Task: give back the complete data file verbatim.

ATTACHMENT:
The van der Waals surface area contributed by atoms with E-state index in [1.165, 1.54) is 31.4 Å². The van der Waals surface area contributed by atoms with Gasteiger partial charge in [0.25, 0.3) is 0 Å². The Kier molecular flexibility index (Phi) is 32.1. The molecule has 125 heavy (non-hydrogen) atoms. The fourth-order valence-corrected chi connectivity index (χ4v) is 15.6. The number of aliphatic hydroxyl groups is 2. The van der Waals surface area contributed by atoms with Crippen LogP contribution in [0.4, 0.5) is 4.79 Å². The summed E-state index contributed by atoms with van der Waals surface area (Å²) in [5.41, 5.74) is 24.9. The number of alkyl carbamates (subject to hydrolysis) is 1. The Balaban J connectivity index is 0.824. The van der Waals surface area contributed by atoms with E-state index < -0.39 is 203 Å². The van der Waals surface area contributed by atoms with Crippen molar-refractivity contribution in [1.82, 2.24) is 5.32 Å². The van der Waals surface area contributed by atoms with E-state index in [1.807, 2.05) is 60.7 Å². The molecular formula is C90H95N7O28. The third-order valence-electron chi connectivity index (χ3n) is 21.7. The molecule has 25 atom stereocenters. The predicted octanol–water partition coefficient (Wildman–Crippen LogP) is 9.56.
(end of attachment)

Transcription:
The van der Waals surface area contributed by atoms with E-state index in [1.165, 1.54) is 31.4 Å². The van der Waals surface area contributed by atoms with Gasteiger partial charge in [0.25, 0.3) is 0 Å². The Kier molecular flexibility index (Phi) is 32.1. The molecule has 125 heavy (non-hydrogen) atoms. The fourth-order valence-corrected chi connectivity index (χ4v) is 15.6. The number of aliphatic hydroxyl groups is 2. The van der Waals surface area contributed by atoms with Crippen LogP contribution in [0.4, 0.5) is 4.79 Å². The summed E-state index contributed by atoms with van der Waals surface area (Å²) in [5.41, 5.74) is 24.9. The number of alkyl carbamates (subject to hydrolysis) is 1. The Balaban J connectivity index is 0.824. The van der Waals surface area contributed by atoms with E-state index < -0.39 is 203 Å². The van der Waals surface area contributed by atoms with Crippen molar-refractivity contribution in [1.82, 2.24) is 5.32 Å². The van der Waals surface area contributed by atoms with E-state index in [1.807, 2.05) is 60.7 Å². The molecular formula is C90H95N7O28. The third-order valence-electron chi connectivity index (χ3n) is 21.7. The molecule has 25 atom stereocenters. The predicted octanol–water partition coefficient (Wildman–Crippen LogP) is 9.56.